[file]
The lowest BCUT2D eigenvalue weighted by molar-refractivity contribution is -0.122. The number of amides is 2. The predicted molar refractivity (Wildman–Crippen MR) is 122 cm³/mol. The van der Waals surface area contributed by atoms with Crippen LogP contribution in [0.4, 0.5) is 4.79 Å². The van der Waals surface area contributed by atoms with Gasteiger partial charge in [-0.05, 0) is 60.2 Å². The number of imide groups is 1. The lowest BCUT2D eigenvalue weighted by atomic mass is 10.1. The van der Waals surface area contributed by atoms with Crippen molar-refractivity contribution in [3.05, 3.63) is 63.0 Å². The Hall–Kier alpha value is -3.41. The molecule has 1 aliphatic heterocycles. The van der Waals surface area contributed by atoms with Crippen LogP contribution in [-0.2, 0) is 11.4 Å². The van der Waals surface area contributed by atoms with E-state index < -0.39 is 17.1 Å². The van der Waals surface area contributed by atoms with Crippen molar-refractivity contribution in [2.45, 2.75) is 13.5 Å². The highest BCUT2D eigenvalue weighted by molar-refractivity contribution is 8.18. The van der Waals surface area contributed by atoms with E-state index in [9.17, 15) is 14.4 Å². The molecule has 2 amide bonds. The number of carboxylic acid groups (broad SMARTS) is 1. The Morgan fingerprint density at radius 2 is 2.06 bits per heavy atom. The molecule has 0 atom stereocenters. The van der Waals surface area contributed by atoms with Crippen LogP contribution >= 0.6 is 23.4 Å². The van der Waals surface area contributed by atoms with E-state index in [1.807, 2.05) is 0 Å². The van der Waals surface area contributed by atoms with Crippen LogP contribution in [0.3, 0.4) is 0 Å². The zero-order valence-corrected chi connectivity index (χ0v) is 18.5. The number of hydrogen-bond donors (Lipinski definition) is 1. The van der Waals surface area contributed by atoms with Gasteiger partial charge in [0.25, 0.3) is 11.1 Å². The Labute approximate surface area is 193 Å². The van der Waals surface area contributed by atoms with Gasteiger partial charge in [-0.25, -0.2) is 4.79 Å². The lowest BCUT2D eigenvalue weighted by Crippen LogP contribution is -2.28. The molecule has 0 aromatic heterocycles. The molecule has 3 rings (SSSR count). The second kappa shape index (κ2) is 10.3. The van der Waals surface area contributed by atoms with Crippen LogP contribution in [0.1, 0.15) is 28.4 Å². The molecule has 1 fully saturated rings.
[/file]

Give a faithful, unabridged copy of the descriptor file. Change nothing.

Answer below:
The lowest BCUT2D eigenvalue weighted by molar-refractivity contribution is -0.122. The number of amides is 2. The predicted molar refractivity (Wildman–Crippen MR) is 122 cm³/mol. The van der Waals surface area contributed by atoms with Crippen LogP contribution in [0.4, 0.5) is 4.79 Å². The van der Waals surface area contributed by atoms with Gasteiger partial charge in [-0.05, 0) is 60.2 Å². The number of imide groups is 1. The lowest BCUT2D eigenvalue weighted by atomic mass is 10.1. The van der Waals surface area contributed by atoms with Crippen molar-refractivity contribution in [3.05, 3.63) is 63.0 Å². The Hall–Kier alpha value is -3.41. The molecule has 1 aliphatic heterocycles. The van der Waals surface area contributed by atoms with Crippen LogP contribution in [-0.2, 0) is 11.4 Å². The van der Waals surface area contributed by atoms with E-state index < -0.39 is 17.1 Å². The van der Waals surface area contributed by atoms with Crippen molar-refractivity contribution in [2.45, 2.75) is 13.5 Å². The highest BCUT2D eigenvalue weighted by molar-refractivity contribution is 8.18. The van der Waals surface area contributed by atoms with E-state index in [9.17, 15) is 14.4 Å². The molecule has 2 amide bonds. The number of carboxylic acid groups (broad SMARTS) is 1. The Morgan fingerprint density at radius 2 is 2.06 bits per heavy atom. The molecule has 0 atom stereocenters. The van der Waals surface area contributed by atoms with Crippen LogP contribution >= 0.6 is 23.4 Å². The van der Waals surface area contributed by atoms with E-state index in [1.807, 2.05) is 0 Å². The van der Waals surface area contributed by atoms with Crippen LogP contribution in [0.3, 0.4) is 0 Å². The zero-order valence-corrected chi connectivity index (χ0v) is 18.5. The number of hydrogen-bond donors (Lipinski definition) is 1. The van der Waals surface area contributed by atoms with Gasteiger partial charge in [0.25, 0.3) is 11.1 Å². The Labute approximate surface area is 193 Å². The van der Waals surface area contributed by atoms with Gasteiger partial charge in [-0.25, -0.2) is 4.79 Å². The lowest BCUT2D eigenvalue weighted by Crippen LogP contribution is -2.28. The molecule has 0 aromatic heterocycles. The molecule has 3 rings (SSSR count). The second kappa shape index (κ2) is 10.3. The van der Waals surface area contributed by atoms with Crippen LogP contribution in [0.1, 0.15) is 28.4 Å². The molecule has 1 fully saturated rings.